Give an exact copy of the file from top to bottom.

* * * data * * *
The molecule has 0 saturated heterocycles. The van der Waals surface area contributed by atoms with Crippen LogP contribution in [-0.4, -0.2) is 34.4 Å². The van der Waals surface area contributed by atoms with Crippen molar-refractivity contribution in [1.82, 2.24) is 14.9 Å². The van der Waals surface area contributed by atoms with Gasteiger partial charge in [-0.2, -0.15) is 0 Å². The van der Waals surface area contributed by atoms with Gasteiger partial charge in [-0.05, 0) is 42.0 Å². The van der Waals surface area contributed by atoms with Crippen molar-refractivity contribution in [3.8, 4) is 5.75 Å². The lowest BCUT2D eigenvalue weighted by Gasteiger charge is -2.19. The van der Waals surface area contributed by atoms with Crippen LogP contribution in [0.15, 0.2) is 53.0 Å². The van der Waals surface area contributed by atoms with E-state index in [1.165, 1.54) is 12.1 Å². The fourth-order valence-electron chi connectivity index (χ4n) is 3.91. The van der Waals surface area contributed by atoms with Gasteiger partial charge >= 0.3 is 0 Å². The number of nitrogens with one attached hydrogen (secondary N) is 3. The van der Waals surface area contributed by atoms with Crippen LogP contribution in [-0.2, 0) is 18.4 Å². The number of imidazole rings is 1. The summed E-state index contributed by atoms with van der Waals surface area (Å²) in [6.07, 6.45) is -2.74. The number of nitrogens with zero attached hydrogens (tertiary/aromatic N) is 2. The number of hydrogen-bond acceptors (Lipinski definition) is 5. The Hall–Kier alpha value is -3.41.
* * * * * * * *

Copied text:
The molecule has 0 saturated heterocycles. The van der Waals surface area contributed by atoms with Crippen LogP contribution in [-0.4, -0.2) is 34.4 Å². The van der Waals surface area contributed by atoms with Crippen molar-refractivity contribution in [1.82, 2.24) is 14.9 Å². The van der Waals surface area contributed by atoms with Gasteiger partial charge in [-0.2, -0.15) is 0 Å². The van der Waals surface area contributed by atoms with Gasteiger partial charge in [-0.05, 0) is 42.0 Å². The van der Waals surface area contributed by atoms with Crippen molar-refractivity contribution in [3.8, 4) is 5.75 Å². The lowest BCUT2D eigenvalue weighted by Gasteiger charge is -2.19. The van der Waals surface area contributed by atoms with Crippen LogP contribution in [0.15, 0.2) is 53.0 Å². The van der Waals surface area contributed by atoms with E-state index in [1.165, 1.54) is 12.1 Å². The fourth-order valence-electron chi connectivity index (χ4n) is 3.91. The van der Waals surface area contributed by atoms with Gasteiger partial charge >= 0.3 is 0 Å². The number of nitrogens with one attached hydrogen (secondary N) is 3. The van der Waals surface area contributed by atoms with Crippen LogP contribution in [-0.2, 0) is 18.4 Å². The number of imidazole rings is 1. The summed E-state index contributed by atoms with van der Waals surface area (Å²) in [6.07, 6.45) is -2.74. The number of nitrogens with zero attached hydrogens (tertiary/aromatic N) is 2. The number of hydrogen-bond acceptors (Lipinski definition) is 5. The Hall–Kier alpha value is -3.41.